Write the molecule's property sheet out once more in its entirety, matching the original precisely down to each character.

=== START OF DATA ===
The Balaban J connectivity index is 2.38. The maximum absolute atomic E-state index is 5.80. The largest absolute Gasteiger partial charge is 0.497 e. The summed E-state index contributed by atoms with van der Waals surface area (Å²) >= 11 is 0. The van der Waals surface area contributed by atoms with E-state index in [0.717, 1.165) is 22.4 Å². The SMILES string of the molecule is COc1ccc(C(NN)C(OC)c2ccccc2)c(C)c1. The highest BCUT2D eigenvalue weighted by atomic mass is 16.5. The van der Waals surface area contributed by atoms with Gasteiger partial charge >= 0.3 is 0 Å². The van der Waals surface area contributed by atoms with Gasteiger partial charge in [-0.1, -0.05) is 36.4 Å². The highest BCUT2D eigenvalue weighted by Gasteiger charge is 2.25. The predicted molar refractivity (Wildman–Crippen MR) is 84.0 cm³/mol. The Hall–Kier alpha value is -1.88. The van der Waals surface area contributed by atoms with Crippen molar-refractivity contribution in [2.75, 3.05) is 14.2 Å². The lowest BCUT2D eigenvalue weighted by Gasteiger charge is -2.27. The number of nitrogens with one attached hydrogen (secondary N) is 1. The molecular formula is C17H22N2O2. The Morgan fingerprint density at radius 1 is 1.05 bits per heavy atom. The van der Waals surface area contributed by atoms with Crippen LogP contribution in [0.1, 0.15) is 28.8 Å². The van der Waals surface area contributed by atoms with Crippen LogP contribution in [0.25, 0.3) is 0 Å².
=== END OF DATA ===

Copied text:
The Balaban J connectivity index is 2.38. The maximum absolute atomic E-state index is 5.80. The largest absolute Gasteiger partial charge is 0.497 e. The summed E-state index contributed by atoms with van der Waals surface area (Å²) >= 11 is 0. The van der Waals surface area contributed by atoms with E-state index in [0.717, 1.165) is 22.4 Å². The SMILES string of the molecule is COc1ccc(C(NN)C(OC)c2ccccc2)c(C)c1. The highest BCUT2D eigenvalue weighted by atomic mass is 16.5. The van der Waals surface area contributed by atoms with Gasteiger partial charge >= 0.3 is 0 Å². The van der Waals surface area contributed by atoms with Gasteiger partial charge in [-0.1, -0.05) is 36.4 Å². The highest BCUT2D eigenvalue weighted by Gasteiger charge is 2.25. The predicted molar refractivity (Wildman–Crippen MR) is 84.0 cm³/mol. The Hall–Kier alpha value is -1.88. The van der Waals surface area contributed by atoms with Crippen molar-refractivity contribution in [2.75, 3.05) is 14.2 Å². The lowest BCUT2D eigenvalue weighted by Gasteiger charge is -2.27. The number of nitrogens with one attached hydrogen (secondary N) is 1. The molecular formula is C17H22N2O2. The Morgan fingerprint density at radius 1 is 1.05 bits per heavy atom. The van der Waals surface area contributed by atoms with Crippen LogP contribution in [0.1, 0.15) is 28.8 Å². The van der Waals surface area contributed by atoms with Crippen LogP contribution in [0.25, 0.3) is 0 Å².